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Med Schools Failing to Teach About LGBT Concerns

Med Schools Failing to Teach About LGBT Concerns

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Most major medical schools in the U.S. and Canada spend about five hours total over the course of four years reviewing issues related to LGBT health care, according to a new study published by The Journal of the American Medical Association.

A study of medical schools schools shows that between three and eight hours are spent on the topic during an entire four-year medical school curriculum. Of the 132 respondents who filled out the entire survey, nine reported that LGBT health issues were not at all addressed during the preclinical years, and 44 schools reported that LGBT issues went unaddressed during clinical years. Only 32% of the responding medical school deans said their LGBT health education could be rated as "very good," while 44% said the content was "fair" and 34% said the content was "very poor." Still, 97% of deans said students are taught to ask patients if they have sex with men, women, or both when evaluating the patient's sexual history.

Researchers said this gap in education reflects a larger gap when it comes to medical care for LGBT people, who have specific medical concerns related to sexually transmitted infections and mental health, in addition to standard medical issues they share with the general population. A study released by the Institute of Medicine earlier this year shows that research into health issues for LGBT people has been grossly underdeveloped. To date, research that exists on LGBT groups has focused mainly on gay men and lesbians, not bisexual or transgender people, and has concentrated on adult subjects more than adolescents and the elderly.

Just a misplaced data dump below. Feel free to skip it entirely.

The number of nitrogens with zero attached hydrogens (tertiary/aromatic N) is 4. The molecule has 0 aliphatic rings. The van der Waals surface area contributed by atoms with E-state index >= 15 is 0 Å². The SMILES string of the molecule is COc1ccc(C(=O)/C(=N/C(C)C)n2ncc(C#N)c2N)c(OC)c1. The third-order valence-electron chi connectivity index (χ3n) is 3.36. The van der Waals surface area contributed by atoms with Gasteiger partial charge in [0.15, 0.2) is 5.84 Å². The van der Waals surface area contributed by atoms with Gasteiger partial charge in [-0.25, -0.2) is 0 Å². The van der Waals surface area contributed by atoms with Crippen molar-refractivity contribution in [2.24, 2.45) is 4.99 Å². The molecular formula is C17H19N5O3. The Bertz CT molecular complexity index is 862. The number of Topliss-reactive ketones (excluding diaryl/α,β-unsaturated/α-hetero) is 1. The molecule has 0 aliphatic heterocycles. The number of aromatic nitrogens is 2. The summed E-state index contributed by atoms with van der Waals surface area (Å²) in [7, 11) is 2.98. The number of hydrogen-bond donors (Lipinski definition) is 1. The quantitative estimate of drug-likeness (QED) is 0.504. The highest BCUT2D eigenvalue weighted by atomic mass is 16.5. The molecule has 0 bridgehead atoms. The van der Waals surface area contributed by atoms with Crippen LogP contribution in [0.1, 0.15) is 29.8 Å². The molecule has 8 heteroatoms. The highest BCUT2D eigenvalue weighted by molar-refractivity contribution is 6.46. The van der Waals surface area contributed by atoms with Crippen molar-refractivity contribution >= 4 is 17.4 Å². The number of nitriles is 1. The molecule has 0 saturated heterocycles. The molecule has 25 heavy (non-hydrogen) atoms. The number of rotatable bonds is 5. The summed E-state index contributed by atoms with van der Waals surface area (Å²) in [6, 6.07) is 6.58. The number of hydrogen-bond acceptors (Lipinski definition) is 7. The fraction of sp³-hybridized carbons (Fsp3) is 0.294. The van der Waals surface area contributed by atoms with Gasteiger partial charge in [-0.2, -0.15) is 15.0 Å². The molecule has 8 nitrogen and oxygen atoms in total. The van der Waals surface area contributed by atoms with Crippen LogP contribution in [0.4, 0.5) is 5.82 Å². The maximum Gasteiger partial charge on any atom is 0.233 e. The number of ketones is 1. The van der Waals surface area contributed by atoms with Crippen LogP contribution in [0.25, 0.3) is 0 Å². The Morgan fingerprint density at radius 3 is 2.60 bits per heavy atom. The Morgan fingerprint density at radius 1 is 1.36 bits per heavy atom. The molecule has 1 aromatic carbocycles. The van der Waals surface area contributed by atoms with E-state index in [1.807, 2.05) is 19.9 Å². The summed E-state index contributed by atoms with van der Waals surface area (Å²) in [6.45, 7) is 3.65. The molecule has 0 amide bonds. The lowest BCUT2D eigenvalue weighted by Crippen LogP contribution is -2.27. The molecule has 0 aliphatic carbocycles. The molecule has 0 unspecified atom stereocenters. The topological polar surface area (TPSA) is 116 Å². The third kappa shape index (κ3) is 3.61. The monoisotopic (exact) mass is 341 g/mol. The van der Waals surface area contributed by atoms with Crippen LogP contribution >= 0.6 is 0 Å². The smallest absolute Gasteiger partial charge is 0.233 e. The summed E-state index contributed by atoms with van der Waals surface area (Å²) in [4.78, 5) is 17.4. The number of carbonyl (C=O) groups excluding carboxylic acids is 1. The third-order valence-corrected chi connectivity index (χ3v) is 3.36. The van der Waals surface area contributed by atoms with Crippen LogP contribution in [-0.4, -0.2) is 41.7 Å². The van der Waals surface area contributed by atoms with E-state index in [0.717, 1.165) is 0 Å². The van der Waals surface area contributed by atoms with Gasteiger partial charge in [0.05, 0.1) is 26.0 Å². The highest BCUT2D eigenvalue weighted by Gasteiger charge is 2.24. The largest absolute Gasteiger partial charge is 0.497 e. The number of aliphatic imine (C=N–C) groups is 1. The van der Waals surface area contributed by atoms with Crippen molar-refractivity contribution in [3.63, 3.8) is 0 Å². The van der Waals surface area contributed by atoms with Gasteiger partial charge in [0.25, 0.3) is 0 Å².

Meanwhile, a member of the Weill Cornell Medical College's board of overseers has been linked to a medical clinic in Qatar that claims to help "cure" homosexuality, according to The Cornell Daily Sun. Cornell University's student government is now working to schedule a vote to urge administrators to investigate board of overseers member Sheikha Mozah Bint Nasser Al-Missned's involvement with the clinic, after student assembly officers obtain more information on the matter. Sheikha Mozah, the wife of the emir of Qatar, established the clinic in 2006.

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